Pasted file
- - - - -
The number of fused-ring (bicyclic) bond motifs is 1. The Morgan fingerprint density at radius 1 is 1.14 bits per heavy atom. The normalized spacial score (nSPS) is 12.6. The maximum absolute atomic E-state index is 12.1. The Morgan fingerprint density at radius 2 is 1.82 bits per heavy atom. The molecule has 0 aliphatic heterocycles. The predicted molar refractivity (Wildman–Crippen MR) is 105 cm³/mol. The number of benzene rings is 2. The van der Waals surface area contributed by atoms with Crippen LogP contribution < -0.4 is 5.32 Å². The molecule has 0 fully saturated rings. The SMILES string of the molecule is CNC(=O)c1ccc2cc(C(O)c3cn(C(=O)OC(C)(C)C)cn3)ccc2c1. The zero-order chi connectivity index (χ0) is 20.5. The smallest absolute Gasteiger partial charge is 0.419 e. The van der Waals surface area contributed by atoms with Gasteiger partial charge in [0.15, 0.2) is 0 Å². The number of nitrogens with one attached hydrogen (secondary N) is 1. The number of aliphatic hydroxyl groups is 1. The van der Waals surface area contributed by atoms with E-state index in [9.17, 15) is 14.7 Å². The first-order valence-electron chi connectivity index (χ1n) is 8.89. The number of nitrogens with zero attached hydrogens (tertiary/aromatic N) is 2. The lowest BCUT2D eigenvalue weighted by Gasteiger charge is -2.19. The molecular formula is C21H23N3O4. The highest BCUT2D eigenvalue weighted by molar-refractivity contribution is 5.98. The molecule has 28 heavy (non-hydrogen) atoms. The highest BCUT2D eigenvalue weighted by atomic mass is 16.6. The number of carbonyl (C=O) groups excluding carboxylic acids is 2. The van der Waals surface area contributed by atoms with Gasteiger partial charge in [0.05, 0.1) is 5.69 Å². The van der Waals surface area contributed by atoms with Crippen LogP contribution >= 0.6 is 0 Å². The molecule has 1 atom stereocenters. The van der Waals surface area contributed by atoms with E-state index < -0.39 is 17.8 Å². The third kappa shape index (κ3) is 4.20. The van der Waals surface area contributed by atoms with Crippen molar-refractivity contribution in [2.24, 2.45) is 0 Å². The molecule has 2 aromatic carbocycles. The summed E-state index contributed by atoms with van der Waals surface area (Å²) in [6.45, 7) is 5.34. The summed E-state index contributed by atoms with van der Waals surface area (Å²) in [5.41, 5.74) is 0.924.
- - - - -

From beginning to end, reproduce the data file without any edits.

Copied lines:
The number of fused-ring (bicyclic) bond motifs is 1. The Morgan fingerprint density at radius 1 is 1.14 bits per heavy atom. The normalized spacial score (nSPS) is 12.6. The maximum absolute atomic E-state index is 12.1. The Morgan fingerprint density at radius 2 is 1.82 bits per heavy atom. The molecule has 0 aliphatic heterocycles. The predicted molar refractivity (Wildman–Crippen MR) is 105 cm³/mol. The number of benzene rings is 2. The van der Waals surface area contributed by atoms with Crippen LogP contribution < -0.4 is 5.32 Å². The molecule has 0 fully saturated rings. The SMILES string of the molecule is CNC(=O)c1ccc2cc(C(O)c3cn(C(=O)OC(C)(C)C)cn3)ccc2c1. The zero-order chi connectivity index (χ0) is 20.5. The smallest absolute Gasteiger partial charge is 0.419 e. The van der Waals surface area contributed by atoms with Gasteiger partial charge in [0.15, 0.2) is 0 Å². The number of nitrogens with one attached hydrogen (secondary N) is 1. The number of aliphatic hydroxyl groups is 1. The van der Waals surface area contributed by atoms with E-state index in [9.17, 15) is 14.7 Å². The first-order valence-electron chi connectivity index (χ1n) is 8.89. The number of nitrogens with zero attached hydrogens (tertiary/aromatic N) is 2. The lowest BCUT2D eigenvalue weighted by Gasteiger charge is -2.19. The molecular formula is C21H23N3O4. The highest BCUT2D eigenvalue weighted by molar-refractivity contribution is 5.98. The molecule has 28 heavy (non-hydrogen) atoms. The highest BCUT2D eigenvalue weighted by atomic mass is 16.6. The number of carbonyl (C=O) groups excluding carboxylic acids is 2. The van der Waals surface area contributed by atoms with Gasteiger partial charge in [0.05, 0.1) is 5.69 Å². The van der Waals surface area contributed by atoms with Crippen LogP contribution >= 0.6 is 0 Å². The molecule has 1 atom stereocenters. The van der Waals surface area contributed by atoms with E-state index < -0.39 is 17.8 Å². The third kappa shape index (κ3) is 4.20. The van der Waals surface area contributed by atoms with Crippen molar-refractivity contribution in [2.24, 2.45) is 0 Å². The molecule has 2 aromatic carbocycles. The summed E-state index contributed by atoms with van der Waals surface area (Å²) in [6.45, 7) is 5.34. The summed E-state index contributed by atoms with van der Waals surface area (Å²) in [5.41, 5.74) is 0.924.